Even if you don’t know about the ins and outs of New Haven Apizza, I guarantee you’ve heard of Frank Pepe’s, number 3 in the holy trinity.

My guy Frank was the one who started it all in 1925.

An Italian immigrant (and funny enough, the uncle to Sally we talked about earlier), Frank did things the old fashioned way.

He’d first sell pies literally off of a headdress on top of his head, and then once he saved up enough money, out of a push cart, and then, out of his first location on Wooster Street.

His pizza shop was simple and only sold two types of pies: the simple recipe of a classic tomato pie with olive oil and pecorino Romano cheese, and a second pizza that was topped with anchovies. You can still order both to this day.

Like the other pizza places we’ve talked about, Pepe’s Pizzeria is one that’s rooted in family and tradition. He was known to those around him as “Old Reliable” for his unwavering love and dedication to his family.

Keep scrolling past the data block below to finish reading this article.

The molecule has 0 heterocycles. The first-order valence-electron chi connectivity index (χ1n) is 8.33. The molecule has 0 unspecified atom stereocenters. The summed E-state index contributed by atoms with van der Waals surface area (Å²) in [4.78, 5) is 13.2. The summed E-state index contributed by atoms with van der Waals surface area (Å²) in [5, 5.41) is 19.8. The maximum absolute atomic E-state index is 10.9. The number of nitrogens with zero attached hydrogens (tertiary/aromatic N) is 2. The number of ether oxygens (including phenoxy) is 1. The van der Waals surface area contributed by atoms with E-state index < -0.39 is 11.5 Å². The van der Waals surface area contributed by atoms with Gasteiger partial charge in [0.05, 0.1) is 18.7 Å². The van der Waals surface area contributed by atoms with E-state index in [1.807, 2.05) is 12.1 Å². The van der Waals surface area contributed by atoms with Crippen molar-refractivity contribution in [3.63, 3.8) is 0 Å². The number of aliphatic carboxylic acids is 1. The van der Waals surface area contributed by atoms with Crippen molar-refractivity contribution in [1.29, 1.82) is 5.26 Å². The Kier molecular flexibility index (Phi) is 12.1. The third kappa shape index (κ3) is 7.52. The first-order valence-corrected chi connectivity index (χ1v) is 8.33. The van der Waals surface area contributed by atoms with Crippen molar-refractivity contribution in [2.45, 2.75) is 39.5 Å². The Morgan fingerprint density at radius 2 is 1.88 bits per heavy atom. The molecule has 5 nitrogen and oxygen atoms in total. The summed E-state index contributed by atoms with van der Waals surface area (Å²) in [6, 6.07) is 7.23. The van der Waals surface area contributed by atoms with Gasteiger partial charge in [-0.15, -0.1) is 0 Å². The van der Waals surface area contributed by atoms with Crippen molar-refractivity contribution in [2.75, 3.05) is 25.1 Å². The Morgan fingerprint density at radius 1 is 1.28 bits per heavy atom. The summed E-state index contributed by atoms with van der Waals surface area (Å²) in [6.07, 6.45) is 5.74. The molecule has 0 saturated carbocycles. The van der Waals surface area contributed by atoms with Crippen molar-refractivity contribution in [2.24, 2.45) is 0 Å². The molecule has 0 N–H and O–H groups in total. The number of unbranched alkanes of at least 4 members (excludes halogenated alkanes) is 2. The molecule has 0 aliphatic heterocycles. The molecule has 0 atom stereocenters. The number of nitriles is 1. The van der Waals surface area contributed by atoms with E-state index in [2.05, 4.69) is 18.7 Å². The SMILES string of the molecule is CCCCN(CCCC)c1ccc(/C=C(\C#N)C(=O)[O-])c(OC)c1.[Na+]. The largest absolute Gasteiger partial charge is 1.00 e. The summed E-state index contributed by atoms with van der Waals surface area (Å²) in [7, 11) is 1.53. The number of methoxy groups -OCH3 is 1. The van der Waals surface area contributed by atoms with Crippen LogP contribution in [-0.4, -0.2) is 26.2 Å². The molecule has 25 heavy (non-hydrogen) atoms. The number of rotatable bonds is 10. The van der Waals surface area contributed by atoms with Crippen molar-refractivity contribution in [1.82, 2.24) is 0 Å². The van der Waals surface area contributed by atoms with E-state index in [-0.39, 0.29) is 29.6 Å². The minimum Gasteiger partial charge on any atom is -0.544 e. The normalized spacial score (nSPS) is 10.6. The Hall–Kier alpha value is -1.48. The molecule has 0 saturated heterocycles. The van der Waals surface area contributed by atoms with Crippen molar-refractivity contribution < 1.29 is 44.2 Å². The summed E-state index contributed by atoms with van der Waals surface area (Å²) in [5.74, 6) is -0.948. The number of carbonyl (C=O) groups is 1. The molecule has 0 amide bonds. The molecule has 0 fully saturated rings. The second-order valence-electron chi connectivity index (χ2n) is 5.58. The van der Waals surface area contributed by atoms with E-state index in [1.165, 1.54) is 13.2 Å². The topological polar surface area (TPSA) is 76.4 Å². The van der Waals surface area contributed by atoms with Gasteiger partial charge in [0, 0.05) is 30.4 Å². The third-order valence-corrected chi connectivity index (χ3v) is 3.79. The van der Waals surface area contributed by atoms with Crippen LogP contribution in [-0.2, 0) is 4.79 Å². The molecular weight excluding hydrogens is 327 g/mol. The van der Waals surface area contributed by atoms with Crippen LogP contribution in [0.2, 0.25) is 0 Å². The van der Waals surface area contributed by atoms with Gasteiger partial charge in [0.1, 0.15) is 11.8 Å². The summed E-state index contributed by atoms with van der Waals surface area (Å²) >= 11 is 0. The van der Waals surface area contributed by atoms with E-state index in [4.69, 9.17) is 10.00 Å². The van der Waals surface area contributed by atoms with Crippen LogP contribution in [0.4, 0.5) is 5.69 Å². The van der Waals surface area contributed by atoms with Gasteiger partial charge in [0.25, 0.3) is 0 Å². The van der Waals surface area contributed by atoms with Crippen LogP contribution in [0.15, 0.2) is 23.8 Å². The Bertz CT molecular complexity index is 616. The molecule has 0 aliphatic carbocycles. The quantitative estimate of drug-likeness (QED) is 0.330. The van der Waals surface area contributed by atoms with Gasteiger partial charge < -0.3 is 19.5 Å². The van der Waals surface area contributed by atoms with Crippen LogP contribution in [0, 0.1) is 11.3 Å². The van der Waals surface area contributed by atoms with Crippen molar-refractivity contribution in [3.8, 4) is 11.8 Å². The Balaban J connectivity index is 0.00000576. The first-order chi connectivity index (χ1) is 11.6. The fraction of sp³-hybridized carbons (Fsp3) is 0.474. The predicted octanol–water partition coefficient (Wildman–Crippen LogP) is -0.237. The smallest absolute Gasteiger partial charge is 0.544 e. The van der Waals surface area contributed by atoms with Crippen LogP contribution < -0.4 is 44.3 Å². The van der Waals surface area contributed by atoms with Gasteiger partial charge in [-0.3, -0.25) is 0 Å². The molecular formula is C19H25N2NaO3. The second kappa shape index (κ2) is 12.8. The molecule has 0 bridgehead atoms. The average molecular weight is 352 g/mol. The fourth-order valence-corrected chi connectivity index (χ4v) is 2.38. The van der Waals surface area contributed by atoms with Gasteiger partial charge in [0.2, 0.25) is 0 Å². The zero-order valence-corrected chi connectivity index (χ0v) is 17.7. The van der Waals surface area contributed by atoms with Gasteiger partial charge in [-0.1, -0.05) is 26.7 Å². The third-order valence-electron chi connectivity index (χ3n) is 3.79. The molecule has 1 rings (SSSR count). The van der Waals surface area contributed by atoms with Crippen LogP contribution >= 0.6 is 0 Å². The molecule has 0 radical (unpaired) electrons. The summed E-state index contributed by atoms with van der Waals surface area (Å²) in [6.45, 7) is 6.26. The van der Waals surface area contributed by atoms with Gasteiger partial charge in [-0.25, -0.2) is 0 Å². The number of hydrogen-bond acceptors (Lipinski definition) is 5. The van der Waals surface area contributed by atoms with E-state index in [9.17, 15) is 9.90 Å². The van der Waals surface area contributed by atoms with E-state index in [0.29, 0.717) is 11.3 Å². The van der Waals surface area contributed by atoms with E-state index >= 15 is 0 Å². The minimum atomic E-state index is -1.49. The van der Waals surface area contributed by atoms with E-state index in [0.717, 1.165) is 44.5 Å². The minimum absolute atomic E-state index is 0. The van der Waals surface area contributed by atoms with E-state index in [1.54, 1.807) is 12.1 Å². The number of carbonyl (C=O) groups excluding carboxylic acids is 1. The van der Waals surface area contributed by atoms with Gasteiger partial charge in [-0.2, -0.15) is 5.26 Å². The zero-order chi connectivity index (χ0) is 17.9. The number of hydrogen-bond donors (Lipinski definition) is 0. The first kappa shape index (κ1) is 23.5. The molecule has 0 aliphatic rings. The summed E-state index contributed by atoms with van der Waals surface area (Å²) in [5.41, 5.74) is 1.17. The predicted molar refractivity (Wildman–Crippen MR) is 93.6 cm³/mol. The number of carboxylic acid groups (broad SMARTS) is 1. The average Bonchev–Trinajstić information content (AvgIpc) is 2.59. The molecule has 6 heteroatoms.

The pizzeria, to this day, is still owned by his grandchildren and spans over 12 stores in 4 states, one being right in Chestnut Hill, MA.

Though you won’t see Frank himself selling pizzas off of a headdress, you will be able to taste the simplicity and history that’s been rooted in New Haven for almost 100 years.

New Haven Apizza Dough Recipe

Can’t get over to Connecticut any time soon?

No worries!

We’ve gathered up our favorite New Haven Apizza dough recipe for you to try just for yourself.

It’s important to note that New Haven Apizza is traditionally made in a coal-fired oven—that’s what gives it its charred, crispy crust that it’s known for.

Don’t have a coal fired oven?

Don’t worry. Most of us don’t either.

By using a few quality ingredients and a pizza stone, you’ll be able to make a beautiful concoction that’s pretty darn close to the original.


Q: What’s the best kind of pizza to make on New Haven Apizza dough?

A: If it were up to me, I’d tell you to do just as the Neapolitan immigrants did it.

Take some high quality tomato sauce, sprinkle a little salt over the top, and top with a tiny bit of fresh Pecorino Romano or Parmigiano Reggiano cheese.

Q: My crust didn’t get that classic New Haven “char.” What did I do wrong?

A: The char that you typically see on New Haven Apizza is coal burns, which come from, you guessed it, a coal-fired brick oven.

But just because your oven isn’t coal-fired doesn’t mean that your pizza won’t be delicious.